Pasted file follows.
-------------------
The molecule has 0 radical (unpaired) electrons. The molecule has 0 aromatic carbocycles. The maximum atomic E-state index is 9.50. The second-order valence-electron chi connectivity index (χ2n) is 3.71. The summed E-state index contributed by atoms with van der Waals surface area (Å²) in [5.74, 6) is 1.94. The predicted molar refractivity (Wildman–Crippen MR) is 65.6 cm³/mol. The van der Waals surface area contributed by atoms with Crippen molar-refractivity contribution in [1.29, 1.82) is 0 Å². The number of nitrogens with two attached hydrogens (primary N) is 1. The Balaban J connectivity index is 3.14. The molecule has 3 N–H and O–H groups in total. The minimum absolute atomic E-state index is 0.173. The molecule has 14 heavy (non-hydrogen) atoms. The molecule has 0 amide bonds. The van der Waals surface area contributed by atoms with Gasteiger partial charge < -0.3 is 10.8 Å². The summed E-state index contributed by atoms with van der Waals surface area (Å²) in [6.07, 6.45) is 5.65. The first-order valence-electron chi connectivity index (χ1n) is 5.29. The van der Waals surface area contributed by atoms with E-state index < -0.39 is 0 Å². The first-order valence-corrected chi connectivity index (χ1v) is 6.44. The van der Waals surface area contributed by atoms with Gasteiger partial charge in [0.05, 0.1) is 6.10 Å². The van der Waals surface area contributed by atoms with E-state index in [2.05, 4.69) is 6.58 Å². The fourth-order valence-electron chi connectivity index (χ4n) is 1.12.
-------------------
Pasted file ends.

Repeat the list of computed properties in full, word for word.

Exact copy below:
The molecule has 0 radical (unpaired) electrons. The molecule has 0 aromatic carbocycles. The maximum atomic E-state index is 9.50. The second-order valence-electron chi connectivity index (χ2n) is 3.71. The summed E-state index contributed by atoms with van der Waals surface area (Å²) in [5.74, 6) is 1.94. The predicted molar refractivity (Wildman–Crippen MR) is 65.6 cm³/mol. The van der Waals surface area contributed by atoms with Crippen molar-refractivity contribution in [1.29, 1.82) is 0 Å². The number of nitrogens with two attached hydrogens (primary N) is 1. The Balaban J connectivity index is 3.14. The molecule has 3 N–H and O–H groups in total. The minimum absolute atomic E-state index is 0.173. The molecule has 14 heavy (non-hydrogen) atoms. The molecule has 0 amide bonds. The van der Waals surface area contributed by atoms with Gasteiger partial charge < -0.3 is 10.8 Å². The summed E-state index contributed by atoms with van der Waals surface area (Å²) in [6.07, 6.45) is 5.65. The first-order valence-electron chi connectivity index (χ1n) is 5.29. The van der Waals surface area contributed by atoms with E-state index < -0.39 is 0 Å². The first-order valence-corrected chi connectivity index (χ1v) is 6.44. The van der Waals surface area contributed by atoms with Gasteiger partial charge in [0.05, 0.1) is 6.10 Å². The van der Waals surface area contributed by atoms with E-state index in [2.05, 4.69) is 6.58 Å². The fourth-order valence-electron chi connectivity index (χ4n) is 1.12.